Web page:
William Shakespeare

He may have died 400 years ago, today on April 23, 1616, but his advice remains fresh and relevant.  One of my favourite passages is Sigh No More Ladies from “Much Ado About Nothing” which reminds us that our lives are not meant for melancholy, but for living with joyous abandonment.    William Shakespeare’s notion that blame falls to men’s nature as “deceivers ever” – well, I will leave that to you to decide.  In the meantime, here is my tribute to William Shakespeare:

Sigh no more, ladies, sigh no more,
          Men were deceivers ever;
One foot in sea, and one on shore,
          To one thing constant never.
               Then sigh not so,
               But let them go,
          And be you blithe and bonny,
Converting all your sounds of woe
          Into ‘hey nonny, nonny’.

Sing no more ditties, sing no more,
          Of dumps so dull and heavy;
The fraud of men was ever so,
          Since summer first was leavy.
               Then sigh not so,
               But let them go
          And be you blithe and bonny,
Converting all your sounds of woe
          Into ‘hey nonny, nonny’.

William Shakespeare (1564-1616)

18 thoughts on “Sigh No More, Ladies

  1. A bonny and scintillating tribute to the dear Bard, thank you for this!! Loved it! P.S. Have you seen the wee comedy show from BBC- “Upstart Crow”? Something else! A comedy about Shakespeare. Trust all is well with you. Cheers,

    smiling toad

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    • All is well in my side of the world. Heading to a Highland Games in Kamloops BC Canada. I looked up Upstart Crow!! When I return to Vancouver will check whether we will have access in Canada! Would love to see it. Take care and have a wonder weekend!💛💛💛

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    • I am so pleased that you share my love of this passage. This was one of the first lines that my son memorized before going on to Henry V – St. Crispin’s Day speech. He was in the first grade. Most of his grade school teachers thought we were pushing him too hard, but 20 years later, he recalls every word of “Sign no more…” I love the prologue of Henry V – ‘Oh for a muse of fire.”

      I am enjoying your posts immensely. Thank you.

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    • Thank you for making my day pure sunshine (even when we are experiencing a deluge of fresh rain in Vancouver). I started to recite poetry just recently after listening to an audiobook of poetry. There is something about listening as opposed to reading. Out of that came the idea of recitation. What a difference in perspective. It has been great fun.

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  2. What a treat to hear your voice for the first time, Rebecca! I enjoyed your reading, and it reminded me of some good times watching the play put to film with Kenneth Branagh, Emma Thompson and Denzel Washington. I think my husband and I watched the movie at least three times. When I hear “Sigh no more!” I hear the actors voices from the film and I want to sing along.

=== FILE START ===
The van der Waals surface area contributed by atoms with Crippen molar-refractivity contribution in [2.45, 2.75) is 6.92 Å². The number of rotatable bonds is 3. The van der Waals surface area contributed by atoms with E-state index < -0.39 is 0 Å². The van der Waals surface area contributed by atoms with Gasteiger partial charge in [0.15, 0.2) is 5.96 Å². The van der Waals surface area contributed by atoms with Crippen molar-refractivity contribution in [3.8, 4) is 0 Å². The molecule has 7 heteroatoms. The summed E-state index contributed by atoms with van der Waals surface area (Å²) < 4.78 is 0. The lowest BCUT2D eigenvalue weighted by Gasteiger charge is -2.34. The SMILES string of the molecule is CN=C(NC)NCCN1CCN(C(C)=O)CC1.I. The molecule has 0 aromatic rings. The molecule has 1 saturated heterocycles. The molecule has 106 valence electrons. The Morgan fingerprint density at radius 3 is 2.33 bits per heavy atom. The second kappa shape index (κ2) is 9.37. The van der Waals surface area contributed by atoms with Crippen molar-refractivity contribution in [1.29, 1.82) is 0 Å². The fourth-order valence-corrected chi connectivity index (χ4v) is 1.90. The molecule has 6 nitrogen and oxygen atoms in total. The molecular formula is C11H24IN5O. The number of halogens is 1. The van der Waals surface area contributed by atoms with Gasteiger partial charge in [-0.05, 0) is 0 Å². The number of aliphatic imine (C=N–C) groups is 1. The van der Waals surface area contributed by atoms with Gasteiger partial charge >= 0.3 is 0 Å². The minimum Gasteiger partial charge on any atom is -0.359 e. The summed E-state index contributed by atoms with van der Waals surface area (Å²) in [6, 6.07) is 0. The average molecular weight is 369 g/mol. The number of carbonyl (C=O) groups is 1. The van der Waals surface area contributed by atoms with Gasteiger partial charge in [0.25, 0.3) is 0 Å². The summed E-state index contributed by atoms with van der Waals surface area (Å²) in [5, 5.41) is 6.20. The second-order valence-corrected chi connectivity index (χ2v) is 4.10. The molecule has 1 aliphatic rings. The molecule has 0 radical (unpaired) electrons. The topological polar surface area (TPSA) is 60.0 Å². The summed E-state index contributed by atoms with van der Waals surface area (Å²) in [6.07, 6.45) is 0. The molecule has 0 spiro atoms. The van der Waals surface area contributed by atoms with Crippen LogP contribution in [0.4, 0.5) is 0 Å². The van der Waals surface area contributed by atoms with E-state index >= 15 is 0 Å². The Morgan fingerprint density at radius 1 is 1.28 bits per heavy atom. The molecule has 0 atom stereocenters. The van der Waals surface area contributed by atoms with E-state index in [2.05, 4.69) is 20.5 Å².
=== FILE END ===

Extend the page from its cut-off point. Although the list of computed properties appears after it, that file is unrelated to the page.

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    • You just made my day, Lori! I’ve been off the grid for a few days visiting family in Edmonton, Alberta. I love poetry and find that when I read the words aloud, I become immersed in the beauty and emotional impact of the poet’s thoughts. I would love to hear your voice speaking your poetry. I use Soundcloud, but there are many other methods. Leonardo da Vinci says it better than I could: “Painting is poetry that is seen rather than felt, and poetry is painting that is felt rather than seen.” Have a wonderful day.

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    • I am enjoying the recitation – reminds of being in grade school!!! But with a fresh enjoyment. Check out Soundcloud – would love to hear your voice reading poetry. I am learning how to work the microphone which is not as simply as it looks. Every moment causes a rattle. I was thinking of reading the Witches Chant: “double, double toil and trouble, fire burn and cauldron bubble.” Oh…I do like those three!

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    • Happy Sunday, my dear friend. I am so glad you enjoyed my reading. I find that I gain a fresh insight into the words. When we read, we miss some of the words, but when you read, ah – you can’t skim over the lines. And I have learned that we speak fast, too fast to fully appreciate each syllable. It has been a great deal of fun. I feel like Alice in Wonderland, finding the rabbit hole. Stay tuned for more!

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      • I have tried for hours today because I wanted to find out how you managed to integrate an audio into a picture and make the picture appear when you edit your post. I just managed to get a link. You Tube didn’t accept just an image. I also felt like Alice in Wonderland!!:) All the best, Rebecca.

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      • I use SoundCloud which allows me to speak into my computer; once I save the file it lets me upload a photo. There is a share button that provides a “WordPress” file that can fit into a post. So glad you joined me down the rabbit hole!!!

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  3. Yes, 400 years–and he still made the National News. The commentator sang his praises, saying that he spoke eloquently of all and on many topics without giving offence. Be that as it may, we all have to acknowledge his genius. Love the reading of “Sigh no more, ladies, sigh no more”.

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